SUBJECT: Ph.D. Proposal Presentation
BY: Thomas Mulcahey
TIME: Thursday, October 11, 2012, 2:00 p.m.
PLACE: Love Building, 210
TITLE: Convective Instability of Oscillatory Flow in Pulse Tube Cryocoolers Due to Asymmetric Gravitational Body Force
COMMITTEE: Dr. S. Mostafa Ghiaasiaan, Chair (ME)
Dr. Prateen V. Desai (ME)
Dr. Sheldon M. Jeter (ME)
Dr. Mitchell L. R. Walker (AE)
Dr. Bart Lipkens (Western New England University)
Dr. Carl S. Kirkconnell (Iris Technology Corporation)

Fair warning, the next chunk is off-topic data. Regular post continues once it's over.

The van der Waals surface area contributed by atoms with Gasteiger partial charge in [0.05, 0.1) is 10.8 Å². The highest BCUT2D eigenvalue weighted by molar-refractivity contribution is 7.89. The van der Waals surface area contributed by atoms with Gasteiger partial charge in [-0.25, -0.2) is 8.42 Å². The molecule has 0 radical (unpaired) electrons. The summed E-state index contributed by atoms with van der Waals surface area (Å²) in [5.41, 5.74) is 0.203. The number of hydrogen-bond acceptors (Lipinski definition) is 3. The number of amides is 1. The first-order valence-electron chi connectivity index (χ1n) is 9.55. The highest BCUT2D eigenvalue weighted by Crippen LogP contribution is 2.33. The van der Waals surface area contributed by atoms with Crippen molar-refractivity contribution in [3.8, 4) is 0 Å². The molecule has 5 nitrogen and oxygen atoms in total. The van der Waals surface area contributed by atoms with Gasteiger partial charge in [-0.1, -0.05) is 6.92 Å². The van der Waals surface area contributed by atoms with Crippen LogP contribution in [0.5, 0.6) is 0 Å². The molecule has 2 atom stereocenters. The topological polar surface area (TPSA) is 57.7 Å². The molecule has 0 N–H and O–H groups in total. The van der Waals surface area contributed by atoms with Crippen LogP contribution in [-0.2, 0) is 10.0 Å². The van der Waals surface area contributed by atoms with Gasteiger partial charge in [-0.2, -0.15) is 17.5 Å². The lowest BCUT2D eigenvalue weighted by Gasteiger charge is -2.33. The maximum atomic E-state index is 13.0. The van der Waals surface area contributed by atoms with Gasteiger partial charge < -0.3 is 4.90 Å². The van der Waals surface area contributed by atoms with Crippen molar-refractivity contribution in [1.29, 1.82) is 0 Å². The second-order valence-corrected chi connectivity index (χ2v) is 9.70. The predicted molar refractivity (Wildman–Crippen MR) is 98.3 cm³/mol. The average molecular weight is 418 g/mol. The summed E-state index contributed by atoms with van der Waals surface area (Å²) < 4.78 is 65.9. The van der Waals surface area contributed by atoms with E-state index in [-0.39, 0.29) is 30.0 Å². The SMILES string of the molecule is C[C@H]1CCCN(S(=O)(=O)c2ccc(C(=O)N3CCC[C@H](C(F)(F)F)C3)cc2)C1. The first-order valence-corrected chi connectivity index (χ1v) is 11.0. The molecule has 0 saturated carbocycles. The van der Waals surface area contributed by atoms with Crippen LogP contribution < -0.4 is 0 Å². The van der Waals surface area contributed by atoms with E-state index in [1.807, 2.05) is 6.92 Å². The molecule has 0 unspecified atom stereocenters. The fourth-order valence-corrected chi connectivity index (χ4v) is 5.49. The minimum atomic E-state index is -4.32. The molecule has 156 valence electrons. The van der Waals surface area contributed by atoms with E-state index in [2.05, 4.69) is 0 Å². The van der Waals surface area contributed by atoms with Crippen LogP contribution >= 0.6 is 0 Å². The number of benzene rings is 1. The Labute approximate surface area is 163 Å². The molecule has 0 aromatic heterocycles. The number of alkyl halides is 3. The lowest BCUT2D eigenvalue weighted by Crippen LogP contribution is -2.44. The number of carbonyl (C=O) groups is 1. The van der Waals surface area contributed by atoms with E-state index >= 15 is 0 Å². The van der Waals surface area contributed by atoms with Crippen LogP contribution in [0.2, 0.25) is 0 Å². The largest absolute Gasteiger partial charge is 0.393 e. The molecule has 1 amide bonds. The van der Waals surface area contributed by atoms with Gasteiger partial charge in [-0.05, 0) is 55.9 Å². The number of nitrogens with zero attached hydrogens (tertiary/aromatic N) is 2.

The proposed research addresses the effect of asymmetric gravitational body force on Rayleigh-Bénard instability during oscillatory flow of a cryogen in a pulse tube cryocooler (PTC). PTCs are among the most attractive choices of refrigerators for space applications which require cooling in the temperature range of 4 K to 123 K. The pulse tube, along with an impedance network consisting of an inertance tube and surge volume, replaces the expander piston in a typical Stirling-cycle cooler, invoking out-of-phase pressure and mass flow oscillations with no moving parts in the cold section. Terrestrial applications of PTCs, which are widespread and include cooling infrared sensors and superconducting materials, reveal a fundamental flaw. Most PTCs only function properly in one stable orientation, with the cold end of the device pointed downward with respect to gravity. Changing the orientation of the cold head often leads to a catastrophic loss of cooling, rendering the entire cryocooler system inoperable. Previous research indicates that cooling loss is likely a result of the convective instability known as the Rayleigh-Bénard instability, due to non-uniform density gradients within the pulse tube. The ensuing secondary flow mixes the cryogen and causes a thermal short-circuit between the warm and cold heat exchangers of the cryocooler. The proposed research aims to verify and quantify the convective instability through a combined experimental and modeling study. A fully-instrumented PTC cold head assembly will be designed and fabricated. Pressure, velocity, and heat loading measurements will be made under prototypical cryogenic conditions in various orientations. CFD simulations will be performed in tandem and in support of the experiments. The resulting data will be used for model development and validation of system-level CFD simulations. The experimentally verified CFD model will be used to predict the onset of convective instability for various cold head geometries as a function of flow oscillation frequency, average temperature, temperature gradient, length, diameter, oscillation amplitude, and tilt angle. The results of the computational model will be compared to current analytical models in order to suggest modifications that may improve their accuracy, facilitating more robust pulse tube design methods.